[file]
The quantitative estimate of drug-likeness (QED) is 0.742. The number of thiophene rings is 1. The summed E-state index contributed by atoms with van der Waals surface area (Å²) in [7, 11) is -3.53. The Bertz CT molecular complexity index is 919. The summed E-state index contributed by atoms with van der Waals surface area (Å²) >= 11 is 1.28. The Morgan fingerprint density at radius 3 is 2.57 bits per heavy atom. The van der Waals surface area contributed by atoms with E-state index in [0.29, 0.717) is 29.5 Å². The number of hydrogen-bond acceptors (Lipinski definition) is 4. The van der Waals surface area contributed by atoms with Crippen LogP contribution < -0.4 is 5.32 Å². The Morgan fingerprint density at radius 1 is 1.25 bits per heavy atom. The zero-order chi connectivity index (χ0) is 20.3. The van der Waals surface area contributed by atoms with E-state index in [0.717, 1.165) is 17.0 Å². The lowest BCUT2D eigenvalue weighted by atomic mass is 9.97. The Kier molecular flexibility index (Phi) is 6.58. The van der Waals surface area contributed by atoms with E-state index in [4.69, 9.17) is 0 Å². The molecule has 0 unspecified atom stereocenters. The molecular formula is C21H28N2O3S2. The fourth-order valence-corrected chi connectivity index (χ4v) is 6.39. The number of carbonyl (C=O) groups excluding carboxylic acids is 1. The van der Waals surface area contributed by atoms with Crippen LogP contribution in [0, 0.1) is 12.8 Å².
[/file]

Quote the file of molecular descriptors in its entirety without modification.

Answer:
The quantitative estimate of drug-likeness (QED) is 0.742. The number of thiophene rings is 1. The summed E-state index contributed by atoms with van der Waals surface area (Å²) in [7, 11) is -3.53. The Bertz CT molecular complexity index is 919. The summed E-state index contributed by atoms with van der Waals surface area (Å²) >= 11 is 1.28. The Morgan fingerprint density at radius 3 is 2.57 bits per heavy atom. The van der Waals surface area contributed by atoms with E-state index in [0.29, 0.717) is 29.5 Å². The number of hydrogen-bond acceptors (Lipinski definition) is 4. The van der Waals surface area contributed by atoms with Crippen LogP contribution < -0.4 is 5.32 Å². The Morgan fingerprint density at radius 1 is 1.25 bits per heavy atom. The zero-order chi connectivity index (χ0) is 20.3. The van der Waals surface area contributed by atoms with E-state index in [0.717, 1.165) is 17.0 Å². The lowest BCUT2D eigenvalue weighted by atomic mass is 9.97. The Kier molecular flexibility index (Phi) is 6.58. The van der Waals surface area contributed by atoms with E-state index in [4.69, 9.17) is 0 Å². The molecule has 0 unspecified atom stereocenters. The molecular formula is C21H28N2O3S2. The fourth-order valence-corrected chi connectivity index (χ4v) is 6.39. The number of carbonyl (C=O) groups excluding carboxylic acids is 1. The van der Waals surface area contributed by atoms with Crippen LogP contribution in [0, 0.1) is 12.8 Å².